Case law: Employees' daily rate of pay set at 1/365 of their annual salary unless employment contracts say otherwise

Employers should ensure that the contracts of employees on annual salaries, who do not work fixed hours, specify what daily rate of pay applies for various purposes, such as calculating deductions for days on strike, otherwise the law will impose a daily rate which the employer may disagree with.

School teachers were on annual contracts to work 195 days, plus unspecified weekends. When they went on strike, their employer deducted daily pay for days on strike at the rate of 1/260 of their annual salary - the number of days they actually worked. The teachers argued that their pay should (in the absence of any specific provision in their contracts saying otherwise) be treated as accruing by equal amounts each day of the year - which meant their employer should only deduct 1/365 of their annual salary per day. They relied on law from 1870 which established a general principle that monies should be apportioned on the basis that payment accrues daily.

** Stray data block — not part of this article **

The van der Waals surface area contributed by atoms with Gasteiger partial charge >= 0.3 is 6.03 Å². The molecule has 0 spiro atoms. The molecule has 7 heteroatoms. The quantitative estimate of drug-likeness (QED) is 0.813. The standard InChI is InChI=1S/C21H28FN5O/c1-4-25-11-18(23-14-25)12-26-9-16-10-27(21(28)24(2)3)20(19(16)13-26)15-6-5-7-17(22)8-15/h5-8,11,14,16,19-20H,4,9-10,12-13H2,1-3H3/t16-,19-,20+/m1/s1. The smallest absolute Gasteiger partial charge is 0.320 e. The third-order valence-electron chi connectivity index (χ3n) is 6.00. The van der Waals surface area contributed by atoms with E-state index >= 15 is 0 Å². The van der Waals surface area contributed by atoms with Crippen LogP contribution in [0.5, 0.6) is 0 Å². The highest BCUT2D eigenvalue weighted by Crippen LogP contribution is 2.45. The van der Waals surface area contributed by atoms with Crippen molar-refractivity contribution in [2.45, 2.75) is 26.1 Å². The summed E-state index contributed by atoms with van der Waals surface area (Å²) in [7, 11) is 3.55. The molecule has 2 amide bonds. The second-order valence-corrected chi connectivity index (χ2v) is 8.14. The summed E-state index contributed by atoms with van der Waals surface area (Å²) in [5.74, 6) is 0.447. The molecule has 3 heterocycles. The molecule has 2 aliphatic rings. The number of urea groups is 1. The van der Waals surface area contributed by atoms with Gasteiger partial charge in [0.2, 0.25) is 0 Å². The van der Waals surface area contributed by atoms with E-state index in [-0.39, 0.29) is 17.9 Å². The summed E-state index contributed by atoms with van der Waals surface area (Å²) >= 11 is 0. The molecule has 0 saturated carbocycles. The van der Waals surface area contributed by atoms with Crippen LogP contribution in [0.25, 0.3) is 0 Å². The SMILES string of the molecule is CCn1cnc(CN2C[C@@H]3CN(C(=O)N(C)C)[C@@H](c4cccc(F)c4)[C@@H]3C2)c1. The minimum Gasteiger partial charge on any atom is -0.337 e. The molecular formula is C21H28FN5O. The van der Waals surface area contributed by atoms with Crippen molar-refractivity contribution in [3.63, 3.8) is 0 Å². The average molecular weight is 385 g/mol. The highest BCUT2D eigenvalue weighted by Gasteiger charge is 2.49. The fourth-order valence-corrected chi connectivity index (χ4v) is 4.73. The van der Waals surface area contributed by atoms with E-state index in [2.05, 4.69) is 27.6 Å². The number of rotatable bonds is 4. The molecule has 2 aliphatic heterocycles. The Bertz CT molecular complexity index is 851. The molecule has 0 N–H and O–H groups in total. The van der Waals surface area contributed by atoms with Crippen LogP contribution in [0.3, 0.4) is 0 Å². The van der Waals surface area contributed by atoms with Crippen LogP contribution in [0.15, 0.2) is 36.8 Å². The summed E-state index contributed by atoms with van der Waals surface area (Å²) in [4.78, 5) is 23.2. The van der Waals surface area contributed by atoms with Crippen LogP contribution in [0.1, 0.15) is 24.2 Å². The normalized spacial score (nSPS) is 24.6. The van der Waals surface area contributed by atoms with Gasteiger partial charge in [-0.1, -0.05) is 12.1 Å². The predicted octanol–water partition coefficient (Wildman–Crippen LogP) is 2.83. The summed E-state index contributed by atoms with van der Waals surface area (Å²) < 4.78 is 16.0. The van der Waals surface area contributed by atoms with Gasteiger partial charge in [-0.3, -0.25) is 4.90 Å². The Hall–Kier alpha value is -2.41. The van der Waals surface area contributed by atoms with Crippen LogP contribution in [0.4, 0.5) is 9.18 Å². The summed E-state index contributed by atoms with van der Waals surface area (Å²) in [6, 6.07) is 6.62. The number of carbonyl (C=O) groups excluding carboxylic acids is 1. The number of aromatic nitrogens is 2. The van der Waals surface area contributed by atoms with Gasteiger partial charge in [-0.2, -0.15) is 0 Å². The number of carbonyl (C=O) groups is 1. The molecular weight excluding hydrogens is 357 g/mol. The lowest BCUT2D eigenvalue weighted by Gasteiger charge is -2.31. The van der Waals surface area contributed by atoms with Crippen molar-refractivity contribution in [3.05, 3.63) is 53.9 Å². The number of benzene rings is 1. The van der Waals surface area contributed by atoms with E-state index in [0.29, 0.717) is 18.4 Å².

The Court of Appeal agreed with the employer. It said that the natural interpretation of their employment contracts was not that pay would accrue equally on a day-by-day basis. Nor was it relevant that the teachers might theoretically have to work on any day of the year (because unspecified weekend work could fall on any weekend).

It also took into account that part-time teachers' pay was calculated by reference to a 195-day period.

Overall, it found that the deduction of pay calculated at 1/260 of the teachers' annual salary was justified, on the basis there are 260 working days in each year when the teachers could have been working under their terms of employment.

However, the Supreme Court unanimously ruled that any deduction of pay must be at the daily rate of 1/365 of their annual salary, unless their contracts stated otherwise.

Operative date

  • Now

Recommendation

  • Employers should ensure that the contracts of employees on annual salaries who do not work fixed hours specify what daily rate of pay applies for various purposes, unless the employer is happy for a daily rate set by law to apply at the rate of 1/365 of the relevant annual salary

Case law: Hartley & Ors v King Edward VI College [2017] UKSC 39

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